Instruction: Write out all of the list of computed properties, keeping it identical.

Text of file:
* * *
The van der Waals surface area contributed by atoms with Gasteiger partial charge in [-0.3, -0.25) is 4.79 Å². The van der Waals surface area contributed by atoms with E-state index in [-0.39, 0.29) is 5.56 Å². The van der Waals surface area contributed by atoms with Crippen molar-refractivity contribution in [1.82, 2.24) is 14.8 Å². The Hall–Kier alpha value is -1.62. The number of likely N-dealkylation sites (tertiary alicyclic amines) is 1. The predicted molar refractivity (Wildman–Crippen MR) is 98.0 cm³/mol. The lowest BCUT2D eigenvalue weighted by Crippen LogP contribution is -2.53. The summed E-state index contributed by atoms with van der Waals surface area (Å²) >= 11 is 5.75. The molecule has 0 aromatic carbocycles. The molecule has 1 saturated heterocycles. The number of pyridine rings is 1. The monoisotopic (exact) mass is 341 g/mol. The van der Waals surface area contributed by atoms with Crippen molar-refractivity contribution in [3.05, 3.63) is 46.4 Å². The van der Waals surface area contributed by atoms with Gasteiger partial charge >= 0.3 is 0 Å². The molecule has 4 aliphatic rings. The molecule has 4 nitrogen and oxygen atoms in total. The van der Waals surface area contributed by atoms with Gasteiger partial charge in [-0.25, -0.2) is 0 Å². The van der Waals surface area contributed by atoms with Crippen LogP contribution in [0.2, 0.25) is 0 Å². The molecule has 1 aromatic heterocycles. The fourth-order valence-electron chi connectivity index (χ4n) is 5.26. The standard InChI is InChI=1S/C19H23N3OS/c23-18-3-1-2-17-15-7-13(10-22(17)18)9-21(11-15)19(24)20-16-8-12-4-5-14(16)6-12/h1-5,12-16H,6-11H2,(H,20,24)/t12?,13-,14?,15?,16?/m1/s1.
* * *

The van der Waals surface area contributed by atoms with Gasteiger partial charge in [-0.3, -0.25) is 4.79 Å². The van der Waals surface area contributed by atoms with E-state index in [-0.39, 0.29) is 5.56 Å². The van der Waals surface area contributed by atoms with Crippen molar-refractivity contribution in [1.82, 2.24) is 14.8 Å². The Hall–Kier alpha value is -1.62. The number of likely N-dealkylation sites (tertiary alicyclic amines) is 1. The predicted molar refractivity (Wildman–Crippen MR) is 98.0 cm³/mol. The lowest BCUT2D eigenvalue weighted by Crippen LogP contribution is -2.53. The summed E-state index contributed by atoms with van der Waals surface area (Å²) >= 11 is 5.75. The molecule has 0 aromatic carbocycles. The molecule has 1 saturated heterocycles. The number of pyridine rings is 1. The monoisotopic (exact) mass is 341 g/mol. The van der Waals surface area contributed by atoms with Crippen molar-refractivity contribution in [3.05, 3.63) is 46.4 Å². The van der Waals surface area contributed by atoms with Gasteiger partial charge >= 0.3 is 0 Å². The molecule has 4 aliphatic rings. The molecule has 4 nitrogen and oxygen atoms in total. The van der Waals surface area contributed by atoms with Gasteiger partial charge in [-0.25, -0.2) is 0 Å². The van der Waals surface area contributed by atoms with Crippen LogP contribution in [0.2, 0.25) is 0 Å². The molecule has 1 aromatic heterocycles. The fourth-order valence-electron chi connectivity index (χ4n) is 5.26. The standard InChI is InChI=1S/C19H23N3OS/c23-18-3-1-2-17-15-7-13(10-22(17)18)9-21(11-15)19(24)20-16-8-12-4-5-14(16)6-12/h1-5,12-16H,6-11H2,(H,20,24)/t12?,13-,14?,15?,16?/m1/s1.